Monday January 22nd, 2018 3:21PM

The winter that wasn't

By Ken Stanford
GAINESVILLE - The winter of 2011-2012 is one that will likely be long-remembered by many people - not for its harshness, with which we usually associate winters, but for its mildness.

Just how mild was it?

Consider that between the first and last days of winter, Gainesville recorded just twelve days when the low temperature fell to freezing or below. Compare that with last year, when there were 18 days in January alone when lows reached freezing or below.

In addition, the winter of 2011-2012, which ended this past Tuesday, brought with it no significant, accumulating snow or ice. The year before, however, Gainesville recorded several such winter weather events, including the first White Christmas in recent memory and a monster snow/ice storm in January that paralyzed parts of north Georgia for about a week.

March brought with it a quick and significant warm-up across state after state, with more than 2,000 record highs recorded from the plains to New England to the Deep South. Gainesville recorded a new record high for March 15 with a reading of 82.


"It's almost like we skipped winter and now we're going to skip spring too," said Gino Izzi, a senior meteorologist at the National Weather Service's Chicago office.

Forecasters are predicting temperatures will likely remain unusually high through the remainder of March.

Izzi said the weather pattern is a random but normal fluctuation. A jet stream moving north to south on the West Coast is pushing an opposite, seesaw effect in the rest of the nation. Atmospheric patterns, including the Pacific phenomenon known as La Nina, have kept cold air bottled up over Canada and contributed to the warmer winter in snow-accustomed parts of the continental U.S.


The warm weather is raising some concerns, including upping the risk of wildfires. The usually warm, dry and windy conditions prompted six North Dakota counties to recently declare fire emergencies and institute burn bans.

Then there's the early pollen season which struck quickly and suddenly, setting record high counts in many places, including Atlanta, where recordings were "off the charts" for several days. There are also predictions of an early insect problem in those areas where mild to warm temperatures prevailed over the winter. Get ready, the experts say, for a bounty of mosquitoes, fleas, termites, etc.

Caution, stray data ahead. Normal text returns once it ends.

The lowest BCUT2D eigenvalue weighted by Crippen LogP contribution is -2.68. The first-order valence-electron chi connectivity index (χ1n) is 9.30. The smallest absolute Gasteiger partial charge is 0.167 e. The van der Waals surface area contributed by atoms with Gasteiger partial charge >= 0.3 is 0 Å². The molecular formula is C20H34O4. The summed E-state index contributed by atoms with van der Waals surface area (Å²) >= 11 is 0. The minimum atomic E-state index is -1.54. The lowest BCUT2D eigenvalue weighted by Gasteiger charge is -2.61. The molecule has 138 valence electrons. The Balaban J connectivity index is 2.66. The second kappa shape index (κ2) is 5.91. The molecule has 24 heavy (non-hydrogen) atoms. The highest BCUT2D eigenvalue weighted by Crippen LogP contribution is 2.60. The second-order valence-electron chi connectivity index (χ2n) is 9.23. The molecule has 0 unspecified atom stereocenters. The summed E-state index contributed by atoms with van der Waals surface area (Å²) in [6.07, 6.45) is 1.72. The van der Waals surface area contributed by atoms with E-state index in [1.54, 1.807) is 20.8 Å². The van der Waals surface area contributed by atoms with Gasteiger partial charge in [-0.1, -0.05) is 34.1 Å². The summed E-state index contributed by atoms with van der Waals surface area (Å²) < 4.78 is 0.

The warm weather has many a green thumb getting itchy but agricultural experts say not to jump the gun, lest you wind up with tender vegetation that gets killed by a late cold snap and/or frost.

On the other side of the coin, however, the weather appears to have had a positive impact on the economy, at least some segments of it. New housing starts are up, homes sales are up, and work is underway on road construction projects that would not have gotten off the ground in many places until April or May.

Sales of previously occupied home dipped last month but the sales pace for the winter was the best in five years.

The National Association of Realtors said Wednesday that home sales fell 0.9 percent last month to a seasonally adjusted annual rate of 4.59 million. That's down from a revised 4.63 million sold in January, the highest level since May 2010. The last three months have been the best for winter sales in five years. A mild winter and a stronger job market have helped boost sales ahead of the all-important spring buying season.


Rising along with temperatures: Americans' belief in global warming.

According to a December poll, 62 percent of people believed the Earth was getting warmer, an increase from previous polls. Nearly half of them based that belief on personal weather observations, University of Michigan and Muhlenberg College researchers found.


The unseasonably warm weather, feeling more like May than March, pushed throngs of people outside.

In Minnesota, golfers were greeting the sunshine at the Eagle Valley Golf Course in suburban St. Paul that opened March 13, weeks earlier than last year.

"We're hoping this is a sign of good things to come," head golf pro Dan Moris said.

The ice rink was empty at Chicago's iconic Millennium Park.

Nearby, new city residents Katie and Chris Anderson said they were surprised by the weather because of Chicago's legendary cold winter.

"I was really nervous about moving here," Katie Anderson said. Her husband added: "We expected the worst."

At a tanning salon in Boston's Seaport District, a pair of flip-flops sat in front of one tanning booth recently, and a pair of sneakers rested by another. "Everyone definitely has spring fever," employee B-Jay Angiulo said.

In Tennessee, where temperatures since December have been 4 degrees above normal, tourism officials said the weather should help their industry, including the Great Smoky Mountains National Park, country music attractions in Nashville and Elvis Presley's Graceland home in Memphis.

In downtown Washington, most of the benches at a local park have been filled with people enjoying the weather. Taylor Jantz-Sell, a government employee, had brought along some reading.

"This is my favorite time of year, watching the blossoms come out," she said, adding that she'd seen daffodils and crocuses, and ran to work Tuesday morning because of the weather.

"It's a sign of good things to come," she said.

(The Associated Press contributed to this story.)
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